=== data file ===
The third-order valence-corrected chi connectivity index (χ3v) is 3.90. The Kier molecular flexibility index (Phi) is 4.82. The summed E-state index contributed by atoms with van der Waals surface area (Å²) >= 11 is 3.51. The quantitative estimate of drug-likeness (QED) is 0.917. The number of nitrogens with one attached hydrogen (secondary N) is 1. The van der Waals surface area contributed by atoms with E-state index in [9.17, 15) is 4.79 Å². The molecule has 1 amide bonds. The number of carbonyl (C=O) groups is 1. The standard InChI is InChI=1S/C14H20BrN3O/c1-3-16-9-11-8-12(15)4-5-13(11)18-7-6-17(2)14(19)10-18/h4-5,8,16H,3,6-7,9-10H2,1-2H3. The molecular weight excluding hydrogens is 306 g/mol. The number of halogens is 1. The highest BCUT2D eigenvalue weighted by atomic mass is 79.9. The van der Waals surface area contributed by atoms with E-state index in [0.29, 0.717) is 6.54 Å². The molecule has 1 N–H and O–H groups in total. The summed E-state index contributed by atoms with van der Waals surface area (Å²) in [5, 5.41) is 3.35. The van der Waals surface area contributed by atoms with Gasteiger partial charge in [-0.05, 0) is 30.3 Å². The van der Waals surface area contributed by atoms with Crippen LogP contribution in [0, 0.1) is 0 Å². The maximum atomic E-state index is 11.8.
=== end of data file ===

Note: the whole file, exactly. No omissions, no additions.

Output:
The third-order valence-corrected chi connectivity index (χ3v) is 3.90. The Kier molecular flexibility index (Phi) is 4.82. The summed E-state index contributed by atoms with van der Waals surface area (Å²) >= 11 is 3.51. The quantitative estimate of drug-likeness (QED) is 0.917. The number of nitrogens with one attached hydrogen (secondary N) is 1. The van der Waals surface area contributed by atoms with E-state index in [9.17, 15) is 4.79 Å². The molecule has 1 amide bonds. The number of carbonyl (C=O) groups is 1. The standard InChI is InChI=1S/C14H20BrN3O/c1-3-16-9-11-8-12(15)4-5-13(11)18-7-6-17(2)14(19)10-18/h4-5,8,16H,3,6-7,9-10H2,1-2H3. The molecular weight excluding hydrogens is 306 g/mol. The number of halogens is 1. The highest BCUT2D eigenvalue weighted by atomic mass is 79.9. The van der Waals surface area contributed by atoms with E-state index in [0.29, 0.717) is 6.54 Å². The molecule has 1 N–H and O–H groups in total. The summed E-state index contributed by atoms with van der Waals surface area (Å²) in [5, 5.41) is 3.35. The van der Waals surface area contributed by atoms with Gasteiger partial charge in [-0.05, 0) is 30.3 Å². The van der Waals surface area contributed by atoms with Crippen LogP contribution in [0, 0.1) is 0 Å². The maximum atomic E-state index is 11.8.